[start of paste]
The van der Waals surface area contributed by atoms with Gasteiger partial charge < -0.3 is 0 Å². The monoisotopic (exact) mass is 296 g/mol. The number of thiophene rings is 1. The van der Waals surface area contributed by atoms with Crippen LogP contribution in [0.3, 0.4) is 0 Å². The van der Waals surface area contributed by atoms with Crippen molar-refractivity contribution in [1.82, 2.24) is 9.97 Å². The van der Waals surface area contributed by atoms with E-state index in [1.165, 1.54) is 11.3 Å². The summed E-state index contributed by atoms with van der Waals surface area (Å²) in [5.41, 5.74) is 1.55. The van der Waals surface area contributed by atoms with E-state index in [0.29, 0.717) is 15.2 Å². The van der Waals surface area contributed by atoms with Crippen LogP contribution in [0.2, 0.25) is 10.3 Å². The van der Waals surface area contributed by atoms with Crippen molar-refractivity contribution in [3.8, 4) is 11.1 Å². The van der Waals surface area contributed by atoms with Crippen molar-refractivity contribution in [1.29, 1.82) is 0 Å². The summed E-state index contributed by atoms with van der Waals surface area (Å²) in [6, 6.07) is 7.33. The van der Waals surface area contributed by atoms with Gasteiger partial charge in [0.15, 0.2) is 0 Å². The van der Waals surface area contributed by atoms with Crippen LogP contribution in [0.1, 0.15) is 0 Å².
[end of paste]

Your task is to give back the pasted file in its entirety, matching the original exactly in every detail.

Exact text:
The van der Waals surface area contributed by atoms with Gasteiger partial charge < -0.3 is 0 Å². The monoisotopic (exact) mass is 296 g/mol. The number of thiophene rings is 1. The van der Waals surface area contributed by atoms with Crippen LogP contribution in [0.3, 0.4) is 0 Å². The van der Waals surface area contributed by atoms with Crippen molar-refractivity contribution in [1.82, 2.24) is 9.97 Å². The van der Waals surface area contributed by atoms with E-state index in [1.165, 1.54) is 11.3 Å². The summed E-state index contributed by atoms with van der Waals surface area (Å²) in [5.41, 5.74) is 1.55. The van der Waals surface area contributed by atoms with E-state index in [0.29, 0.717) is 15.2 Å². The van der Waals surface area contributed by atoms with Crippen LogP contribution in [0.2, 0.25) is 10.3 Å². The van der Waals surface area contributed by atoms with Crippen molar-refractivity contribution in [3.8, 4) is 11.1 Å². The van der Waals surface area contributed by atoms with Crippen molar-refractivity contribution in [1.29, 1.82) is 0 Å². The summed E-state index contributed by atoms with van der Waals surface area (Å²) in [6, 6.07) is 7.33. The van der Waals surface area contributed by atoms with Gasteiger partial charge in [0.15, 0.2) is 0 Å². The van der Waals surface area contributed by atoms with Crippen LogP contribution in [0.1, 0.15) is 0 Å².